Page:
PETALING JAYA: While some Malaysians feel that the new restrictions on bringing families via student visas by the United Kingdom government will divert people to other countries, others are more understanding of its position to control migration.
Viviantie Sarjuni, 42, who is doing her Master’s at University of Strathclyde, said the regulations prohibiting Malaysians studying in the UK from bringing their families will have significant implications for students who rely on family support.
Vivantie is currently accompanied by her husband, who works remotely managing their social enterprise, Borneo Specialty Coffee, located in Cyberjaya.
“Living in the UK can be an overwhelming experience, especially for first-timers, with unfamiliar weather, surroundings, and people, while also juggling academic commitments.
“Having my spouse’s support has been invaluable, particularly for my emotional and psychological well-being.
“Additionally, the housing crisis that occurred in Glasgow in September 2022 made finding accommodation challenging. If it wasn’t for my husband’s presence, I would have been hopping from one place to another,” she told The Star.
She said the policy may discourage prospective students from choosing the United Kingdom.
The new policy is aimed at cutting migration by restricting international students from bringing family members for courses except postgraduate research.
International students will also not be allowed to switch their visa from student to work until their studies have been completed.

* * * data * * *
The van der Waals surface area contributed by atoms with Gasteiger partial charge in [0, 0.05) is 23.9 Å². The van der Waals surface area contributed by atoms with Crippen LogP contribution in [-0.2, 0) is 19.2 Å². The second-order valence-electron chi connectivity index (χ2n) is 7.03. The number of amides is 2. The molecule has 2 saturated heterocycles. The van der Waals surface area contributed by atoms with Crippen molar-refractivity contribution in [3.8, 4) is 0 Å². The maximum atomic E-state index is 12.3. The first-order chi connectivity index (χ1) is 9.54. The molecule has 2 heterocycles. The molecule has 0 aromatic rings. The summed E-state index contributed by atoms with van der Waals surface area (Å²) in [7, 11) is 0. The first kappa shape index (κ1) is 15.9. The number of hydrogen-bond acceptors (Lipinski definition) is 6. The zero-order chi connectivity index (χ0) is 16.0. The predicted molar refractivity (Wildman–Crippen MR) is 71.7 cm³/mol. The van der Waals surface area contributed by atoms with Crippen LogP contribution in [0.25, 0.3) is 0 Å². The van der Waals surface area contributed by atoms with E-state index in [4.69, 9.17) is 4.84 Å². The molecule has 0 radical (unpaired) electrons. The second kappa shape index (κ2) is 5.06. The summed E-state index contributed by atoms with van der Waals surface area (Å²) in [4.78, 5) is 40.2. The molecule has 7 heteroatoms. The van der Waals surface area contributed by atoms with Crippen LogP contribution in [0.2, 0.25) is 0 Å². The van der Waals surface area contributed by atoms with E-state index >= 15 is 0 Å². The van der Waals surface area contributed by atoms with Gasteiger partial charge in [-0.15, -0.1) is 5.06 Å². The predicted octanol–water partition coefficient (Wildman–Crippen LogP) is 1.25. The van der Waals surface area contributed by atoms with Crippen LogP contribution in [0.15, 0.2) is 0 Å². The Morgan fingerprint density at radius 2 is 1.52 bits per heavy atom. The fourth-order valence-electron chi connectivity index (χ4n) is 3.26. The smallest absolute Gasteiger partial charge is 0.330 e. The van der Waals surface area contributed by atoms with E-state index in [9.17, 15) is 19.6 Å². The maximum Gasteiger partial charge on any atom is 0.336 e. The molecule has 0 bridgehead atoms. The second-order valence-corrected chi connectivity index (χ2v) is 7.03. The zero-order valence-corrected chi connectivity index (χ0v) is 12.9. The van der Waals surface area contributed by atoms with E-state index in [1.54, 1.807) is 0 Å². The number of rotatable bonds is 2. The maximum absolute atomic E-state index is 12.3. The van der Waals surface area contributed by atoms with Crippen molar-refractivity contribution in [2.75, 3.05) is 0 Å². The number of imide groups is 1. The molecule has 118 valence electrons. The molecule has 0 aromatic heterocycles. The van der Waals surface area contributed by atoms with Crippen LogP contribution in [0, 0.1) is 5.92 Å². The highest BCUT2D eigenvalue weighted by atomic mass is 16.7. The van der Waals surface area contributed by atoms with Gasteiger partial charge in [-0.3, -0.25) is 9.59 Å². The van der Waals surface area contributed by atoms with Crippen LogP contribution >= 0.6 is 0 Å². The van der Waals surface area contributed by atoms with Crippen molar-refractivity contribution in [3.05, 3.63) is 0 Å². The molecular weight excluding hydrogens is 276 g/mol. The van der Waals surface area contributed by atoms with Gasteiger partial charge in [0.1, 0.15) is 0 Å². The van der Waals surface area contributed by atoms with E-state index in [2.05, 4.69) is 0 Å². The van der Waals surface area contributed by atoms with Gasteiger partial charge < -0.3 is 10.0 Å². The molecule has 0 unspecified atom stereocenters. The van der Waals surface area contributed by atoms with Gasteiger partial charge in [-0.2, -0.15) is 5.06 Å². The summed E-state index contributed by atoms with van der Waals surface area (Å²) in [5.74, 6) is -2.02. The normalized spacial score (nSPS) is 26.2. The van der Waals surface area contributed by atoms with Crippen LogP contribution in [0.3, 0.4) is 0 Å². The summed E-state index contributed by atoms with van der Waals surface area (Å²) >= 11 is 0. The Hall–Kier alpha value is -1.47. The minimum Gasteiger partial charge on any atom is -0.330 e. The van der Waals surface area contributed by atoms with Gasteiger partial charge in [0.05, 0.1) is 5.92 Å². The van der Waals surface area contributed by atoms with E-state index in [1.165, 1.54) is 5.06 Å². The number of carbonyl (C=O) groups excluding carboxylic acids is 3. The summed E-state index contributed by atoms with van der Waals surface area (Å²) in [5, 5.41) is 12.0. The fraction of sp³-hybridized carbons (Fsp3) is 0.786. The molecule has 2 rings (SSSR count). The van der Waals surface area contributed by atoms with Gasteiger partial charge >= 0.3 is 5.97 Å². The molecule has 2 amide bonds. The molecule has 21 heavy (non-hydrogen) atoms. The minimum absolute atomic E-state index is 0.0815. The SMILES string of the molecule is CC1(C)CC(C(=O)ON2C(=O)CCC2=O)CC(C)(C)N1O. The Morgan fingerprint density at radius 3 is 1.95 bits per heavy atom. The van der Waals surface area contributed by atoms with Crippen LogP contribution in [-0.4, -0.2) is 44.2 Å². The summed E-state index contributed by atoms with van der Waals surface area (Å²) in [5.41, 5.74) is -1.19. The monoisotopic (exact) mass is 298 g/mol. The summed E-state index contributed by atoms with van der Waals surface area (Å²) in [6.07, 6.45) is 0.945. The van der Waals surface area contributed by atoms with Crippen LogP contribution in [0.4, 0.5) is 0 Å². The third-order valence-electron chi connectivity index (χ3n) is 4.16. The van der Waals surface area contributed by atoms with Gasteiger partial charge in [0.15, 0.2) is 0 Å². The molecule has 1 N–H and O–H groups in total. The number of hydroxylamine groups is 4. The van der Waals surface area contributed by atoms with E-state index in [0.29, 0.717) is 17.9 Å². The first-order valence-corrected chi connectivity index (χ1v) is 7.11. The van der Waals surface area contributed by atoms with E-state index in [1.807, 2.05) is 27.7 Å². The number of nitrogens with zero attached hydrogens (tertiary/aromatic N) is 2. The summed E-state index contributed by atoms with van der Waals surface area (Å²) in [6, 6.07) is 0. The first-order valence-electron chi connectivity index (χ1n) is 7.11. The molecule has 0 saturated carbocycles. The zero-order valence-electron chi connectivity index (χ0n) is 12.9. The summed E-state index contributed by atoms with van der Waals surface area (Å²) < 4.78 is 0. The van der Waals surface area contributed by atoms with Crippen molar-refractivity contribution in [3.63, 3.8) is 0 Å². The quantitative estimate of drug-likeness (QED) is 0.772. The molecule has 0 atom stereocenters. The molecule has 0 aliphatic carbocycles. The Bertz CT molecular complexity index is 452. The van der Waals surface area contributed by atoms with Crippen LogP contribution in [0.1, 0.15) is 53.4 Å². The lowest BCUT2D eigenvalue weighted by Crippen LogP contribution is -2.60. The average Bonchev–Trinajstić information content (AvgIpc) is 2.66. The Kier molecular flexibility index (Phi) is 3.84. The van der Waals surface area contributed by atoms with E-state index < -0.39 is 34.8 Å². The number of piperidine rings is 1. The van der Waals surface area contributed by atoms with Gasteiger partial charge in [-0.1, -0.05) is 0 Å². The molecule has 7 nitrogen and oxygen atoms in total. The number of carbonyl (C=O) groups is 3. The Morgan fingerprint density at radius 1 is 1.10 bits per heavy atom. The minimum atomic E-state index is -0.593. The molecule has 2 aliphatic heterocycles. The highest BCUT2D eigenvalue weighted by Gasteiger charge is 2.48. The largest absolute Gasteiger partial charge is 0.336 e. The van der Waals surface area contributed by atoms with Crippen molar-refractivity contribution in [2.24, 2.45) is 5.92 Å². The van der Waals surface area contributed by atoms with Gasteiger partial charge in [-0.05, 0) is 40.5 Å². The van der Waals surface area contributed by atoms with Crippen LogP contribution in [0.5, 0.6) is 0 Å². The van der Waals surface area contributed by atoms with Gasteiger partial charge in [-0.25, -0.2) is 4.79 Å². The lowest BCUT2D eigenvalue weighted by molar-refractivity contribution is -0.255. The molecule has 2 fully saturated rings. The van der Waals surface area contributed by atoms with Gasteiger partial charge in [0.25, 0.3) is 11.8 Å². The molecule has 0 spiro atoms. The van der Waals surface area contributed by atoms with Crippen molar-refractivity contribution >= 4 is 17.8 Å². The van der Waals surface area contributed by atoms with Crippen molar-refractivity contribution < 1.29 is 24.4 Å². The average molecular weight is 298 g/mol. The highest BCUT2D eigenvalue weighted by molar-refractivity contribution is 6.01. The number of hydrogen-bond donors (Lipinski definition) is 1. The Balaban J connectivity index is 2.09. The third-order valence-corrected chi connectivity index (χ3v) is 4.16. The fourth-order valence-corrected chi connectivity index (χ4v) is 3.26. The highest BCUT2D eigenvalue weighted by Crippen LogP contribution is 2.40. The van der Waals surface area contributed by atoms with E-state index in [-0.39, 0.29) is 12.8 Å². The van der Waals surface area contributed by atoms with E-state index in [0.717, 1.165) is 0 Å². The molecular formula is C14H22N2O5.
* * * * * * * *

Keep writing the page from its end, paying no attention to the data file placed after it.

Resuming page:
The changes will come into effect beginning January 2024.
Daniel Teoh, 32, who did his Master’s in political communication at Brunel University London, said the policy will have an adverse effect on the British education sector in the midst of Brexit and the rise of other educational destinations.
“I think given that the British education sector is their most lucrative industry, this restriction may not be a wise move.
“I understand this move is aimed at tackling their mass immigration problem, but you need to address that particular problem instead of penalising your most profitable business,” Teoh said.
Former Cardiff University engineering student Rizwana Bashir Ahmad, 36, said the new policy could be a good way for the government to control migration as the people in the UK are facing issues with homelessness and a lack of jobs.
“I think it is nice to have family around but I am unsure if it is really good for kids.
“This is because they spend a few years there in school, only to get uprooted once their parents’ courses get completed,” she said.
A postgraduate student based in Britain, who wished to be only known as Vincent, said it was not a simple yes or no question regarding the policy, but he understood concerns about wanting to reduce migration.
But he said there were many talented professionals who took a break from their career to pursue their postgraduate education.
“As such, not every post-grad student is looking to immigrate because some might just want to bring their family members to experience life abroad and feel less lonely,” he said.
According to reports last year, 135,788 visas were granted to foreign students’ dependants, which was said to be nearly nine times the figure in 2019.